Linked by Thom Holwerda on Mon 5th Dec 2011 22:48 UTC
PDAs, Cellphones, Wireless Cheap Android tablets are all over the place, and generally not any good. They often have resistive touch screens instead of capacitive ones, are slow, or have no access to the Android Market. For Ice Cream Sandwich, MIPS Technologies is trotting out its existing Honeycomb tablet - which, you guessed it, uses a MIPS processor - licensed to Ainovo. For some reason, that makes this $99 tablet with capacitive screen kind of interesting.
Thread beginning with comment 499266
To view parent comment, click here.
To read all comments associated with this story, please click here.
RE[3]: MIPS!
by renox on Wed 7th Dec 2011 09:35 UTC in reply to "RE[2]: MIPS!"
renox
Member since:
2005-07-06

You may be right about mips handling overflow better than x86, but I actually don't mind the way the x86 does it.
Uh? MIPS has two version of integer operation: ADD/ADDU, SUB/SUBU (one which trap on overflow, one which doesn't and corresponds to modulo operation) (not sure about multiplication and division though), so the big thing here is that there is nearly no difference in performance between "modulo" computations and "trap on overflow" computations(*) which isn't the same with other ISA.

*: not 100% true even if both operations have the same performance because "trap on overflow" allow less reorganization than modulo arithmetic.

Reply Parent Score: 2

RE[4]: MIPS!
by Alfman on Thu 8th Dec 2011 03:09 in reply to "RE[3]: MIPS!"
Alfman Member since:
2011-01-28

renox,

"Uh? MIPS has two version of integer operation: ADD/ADDU, SUB/SUBU (one which trap on overflow, one which doesn't and corresponds to modulo operation"

I wasn't really disagreeing with you.

"so the big thing here is that there is nearly no difference in performance between 'modulo' computations and 'trap on overflow' computations(*) which isn't the same with other ISA."

To be fair we'd need to actually test the performance differences on real CPUs. We cannot draw performance conclusions by counting instructions. For some x86 CPUs, jumps are "free" as long as they are predictable.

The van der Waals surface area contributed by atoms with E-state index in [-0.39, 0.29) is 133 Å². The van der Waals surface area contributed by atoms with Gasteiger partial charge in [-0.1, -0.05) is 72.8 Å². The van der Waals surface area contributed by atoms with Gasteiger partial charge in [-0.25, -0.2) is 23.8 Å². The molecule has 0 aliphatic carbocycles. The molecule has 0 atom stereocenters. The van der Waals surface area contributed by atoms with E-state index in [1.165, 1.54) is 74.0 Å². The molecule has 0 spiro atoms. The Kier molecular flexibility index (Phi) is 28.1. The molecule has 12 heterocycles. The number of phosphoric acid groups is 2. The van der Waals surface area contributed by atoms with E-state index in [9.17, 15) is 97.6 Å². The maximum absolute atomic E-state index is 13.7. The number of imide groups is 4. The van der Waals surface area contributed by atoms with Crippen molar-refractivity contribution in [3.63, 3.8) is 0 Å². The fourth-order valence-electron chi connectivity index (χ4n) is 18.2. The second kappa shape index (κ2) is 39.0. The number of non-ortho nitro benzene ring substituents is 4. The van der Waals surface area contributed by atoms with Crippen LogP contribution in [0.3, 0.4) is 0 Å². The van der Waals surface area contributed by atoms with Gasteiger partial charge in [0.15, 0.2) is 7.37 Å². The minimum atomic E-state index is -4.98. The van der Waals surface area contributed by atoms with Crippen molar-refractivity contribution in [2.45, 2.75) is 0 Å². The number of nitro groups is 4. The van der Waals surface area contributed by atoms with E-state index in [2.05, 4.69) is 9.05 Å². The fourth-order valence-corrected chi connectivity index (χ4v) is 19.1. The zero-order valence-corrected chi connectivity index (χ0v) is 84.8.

For example:

TEST1:
mov ecx, 0x00000000
mov eax, 0x00000000
.again:
add eax, 0x00000001
jo .overflow
.overflow:
loop .again

TEST2:
mov ecx, 0x00000000
mov eax, 0x00000000
.again:
add eax, 0x00000001
loop .again


TEST3:
mov ecx, 0x00000000
mov eax, 0x00000000
.again:
add eax, 0x00000001
jno .nooverflow
.nooverflow:
loop .again




On my 3GHz machine, 2^32 loops * 3 passes gives the following:

Test1=8.597570, 8.597259, 8.597007 -> 8.597278
Test2=8.596904, 8.599724, 8.598505 -> 8.598377
Test3=8.596864, 8.596893, 8.597207 -> 8.596988

Note that the addition of a jump instruction did not hurt the performance of the loop within a reasonable margin of error.

The same tests with unpredictable branching (adding 0x80000000 forces the branch to toggle each iteration).

Test1=10.694893, 10.742191, 10.759600 -> 10.732228
Test2=8.597308, 8.596457, 8.595678 -> 8.596481
Test3=10.862917, 10.777331, 10.680178 ->10.773475


So, the unpredictable branches hurt the performance, but I have to question whether a MIPS trap would do any better. Can MIPS do overflow checking without a trap? So long as the overflow is exceptional behaviour, I think we should both agree from these tests that the extra jump won't make any significant difference.

Now maybe it's true an inordinate amount of silicon has gone to branch prediction in the x86, which may have theoretically gone to better use in the MIPS, but you can't deny the x86 seems to do a decent job in this microbenchmark. Unfortunately I don't have a MIPS processor to test with.

Reply Parent Score: 2